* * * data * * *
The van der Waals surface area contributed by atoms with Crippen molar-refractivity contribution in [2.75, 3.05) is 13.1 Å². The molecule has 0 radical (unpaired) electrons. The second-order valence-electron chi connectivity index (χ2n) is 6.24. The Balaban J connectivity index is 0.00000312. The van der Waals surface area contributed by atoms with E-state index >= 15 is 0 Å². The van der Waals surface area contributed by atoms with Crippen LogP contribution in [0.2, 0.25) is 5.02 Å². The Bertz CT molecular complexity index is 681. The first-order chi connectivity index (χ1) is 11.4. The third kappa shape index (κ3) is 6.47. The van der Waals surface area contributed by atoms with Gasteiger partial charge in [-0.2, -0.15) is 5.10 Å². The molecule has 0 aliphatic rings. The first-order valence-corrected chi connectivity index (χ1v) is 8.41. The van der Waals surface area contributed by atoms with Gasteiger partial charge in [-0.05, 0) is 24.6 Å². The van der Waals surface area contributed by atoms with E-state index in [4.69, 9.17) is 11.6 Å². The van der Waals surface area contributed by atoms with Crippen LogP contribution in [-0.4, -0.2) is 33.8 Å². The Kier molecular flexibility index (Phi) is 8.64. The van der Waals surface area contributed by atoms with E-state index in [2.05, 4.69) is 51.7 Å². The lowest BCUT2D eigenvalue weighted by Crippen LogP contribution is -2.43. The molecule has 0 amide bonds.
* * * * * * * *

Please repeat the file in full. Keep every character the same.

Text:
The van der Waals surface area contributed by atoms with Crippen molar-refractivity contribution in [2.75, 3.05) is 13.1 Å². The molecule has 0 radical (unpaired) electrons. The second-order valence-electron chi connectivity index (χ2n) is 6.24. The Balaban J connectivity index is 0.00000312. The van der Waals surface area contributed by atoms with E-state index >= 15 is 0 Å². The van der Waals surface area contributed by atoms with Crippen LogP contribution in [0.2, 0.25) is 5.02 Å². The Bertz CT molecular complexity index is 681. The first-order chi connectivity index (χ1) is 11.4. The third kappa shape index (κ3) is 6.47. The van der Waals surface area contributed by atoms with Gasteiger partial charge in [-0.2, -0.15) is 5.10 Å². The molecule has 0 aliphatic rings. The first-order valence-corrected chi connectivity index (χ1v) is 8.41. The van der Waals surface area contributed by atoms with Gasteiger partial charge in [-0.05, 0) is 24.6 Å². The van der Waals surface area contributed by atoms with E-state index in [4.69, 9.17) is 11.6 Å². The van der Waals surface area contributed by atoms with Crippen LogP contribution in [-0.4, -0.2) is 33.8 Å². The Kier molecular flexibility index (Phi) is 8.64. The van der Waals surface area contributed by atoms with E-state index in [2.05, 4.69) is 51.7 Å². The lowest BCUT2D eigenvalue weighted by Crippen LogP contribution is -2.43. The molecule has 0 amide bonds.